I think I might start posting weekly instead of daily. Spending time on my work makes me create better work, which makes me post better work, which makes me a better writer and blogger, which spares you having to slog through too much mediocre crap, and that makes us all better people. But there’s something else.
It took something like *checks web stats* 2500 compliments, but I think I’m confident enough to start submitting work to publications. THANK YOU. This means I’m going to have to spend more time writing, redrafting, refining, etc.
I read somewhere (I can’t find the source anymore, sorry) about a girl who made a goal to get 100 rejections. I like this idea. I’m going to try it.
Narrowing of Time
Walking down the street
the snow is falling fast
gathering on my hood and the ends of my hair
filling my pockets, hardening on my shoes.
Nobody else is out in this weather
save for the occasional passing car.
shake the snow from my clothes
make my purchase
and turn back
only to be confronted
by my previous self
her solitary footprints
I see her transparently
which step she is taking
where she is heading
Time holds us apart
but the snow thinned
our linear illusions.
I pass her through
over and over
caught up in her ghost
all the way home.
soft, white, glitter cushioned
suspended in chill
bunnies, birds, even trees huddle
keeping their tiny inner fires lit.
as the air falls still
the stars shine sharper.
unalive, eternal outsiders,
the only things not muted
by the passing of a snowstorm.
Allow me to lessen the impact of the poem with kiddie art, haha. I’m trying to learn how to do digital art now. This is one of my first efforts. Brushes are fun.
Yesterday was my birthday. Since my birthday is a national holiday, quite a few people were allowed to stay home. Instead of working I chased my nephew and nieces around outside, sat in front of a fire, and had a nice dinner.
The kids had erected a steep five foot slide out of the snow, with no stairs. It was packed slick from many kid butts, so the only way to really use it was to throw yourself facefirst over the side wall and then slide down on your belly like a penguin. The kids managed to sled down it, go down on their knees, all kinds of tricks. I was just happy to be able to manage the penguin thing.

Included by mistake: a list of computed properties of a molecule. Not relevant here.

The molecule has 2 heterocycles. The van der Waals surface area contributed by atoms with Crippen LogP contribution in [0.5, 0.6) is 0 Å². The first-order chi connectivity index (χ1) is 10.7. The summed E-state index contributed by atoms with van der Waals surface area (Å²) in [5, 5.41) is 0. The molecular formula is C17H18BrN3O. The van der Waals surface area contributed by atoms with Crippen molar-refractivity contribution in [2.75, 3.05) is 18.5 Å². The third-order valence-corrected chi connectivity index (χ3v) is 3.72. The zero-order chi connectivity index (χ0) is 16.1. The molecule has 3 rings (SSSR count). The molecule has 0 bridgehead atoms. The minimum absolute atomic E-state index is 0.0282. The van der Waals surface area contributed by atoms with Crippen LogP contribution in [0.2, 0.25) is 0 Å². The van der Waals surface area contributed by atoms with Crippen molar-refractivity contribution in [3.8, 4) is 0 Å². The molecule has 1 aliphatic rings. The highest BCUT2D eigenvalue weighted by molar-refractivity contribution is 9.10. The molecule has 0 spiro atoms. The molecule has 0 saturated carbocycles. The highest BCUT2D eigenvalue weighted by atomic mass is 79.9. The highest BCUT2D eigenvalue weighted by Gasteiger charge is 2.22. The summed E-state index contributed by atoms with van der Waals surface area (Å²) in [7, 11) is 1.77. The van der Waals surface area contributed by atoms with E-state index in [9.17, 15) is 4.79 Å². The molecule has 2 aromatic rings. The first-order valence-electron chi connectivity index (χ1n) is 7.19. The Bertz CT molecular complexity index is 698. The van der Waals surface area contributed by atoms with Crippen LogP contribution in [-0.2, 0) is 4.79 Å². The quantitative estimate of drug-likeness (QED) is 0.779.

For my birthday present, I made my sister buy me cricket powder. Then we made cricket crackers (the cricket-eating community like to call these “chirps” instead of chips) and her whole family was forced to eat them with dinner. It was all that I could have asked for and more!
We learned that crickets taste odd. Very earthy. They’re little earth golems, so they taste like dirt, cocoa, mushrooms, strange buggy overtones, and the occasional tiny gravel crunch that makes you stop chewing and go… what part was that? All in all a very brown flavor.
I could get to like them. They’re healthy, sustainable, and a source of protein in many other cultures. But it’d take some training, some mental gymnastics, and a lot more cricket powder. It’s too expensive! And why should I work so hard to train myself to enjoy a food which would just further cull me from the herd?
Winter attempts an advance against fall. To one side of the road, a cold snowscape of white-laced grass, two-tone evergreens, ancient gnarled branches softly pillowed with marshmallow, a study in black and white. To the other, fresh grass scattered with the discards of the glowy orange maple, the radiant yellow fingers of the gumball tree, the startling neon red of the burning bushes. Winter is gaining ground against the bounteous color, blotting out the many-hued lawns with pure white primer, heaping icing on the trees’ heads. The trees, still warm and flexible, shake the wet snow from their glorious manes, spattering sidewalk and pedestrian alike with gobs of slush. Dripping sounds off from all sides, in full stereo. Splat. Splat-splat. It was not the sky, but the trees which rained.
Ever she dances
Nature’s unconscious graces
Embrace all conflict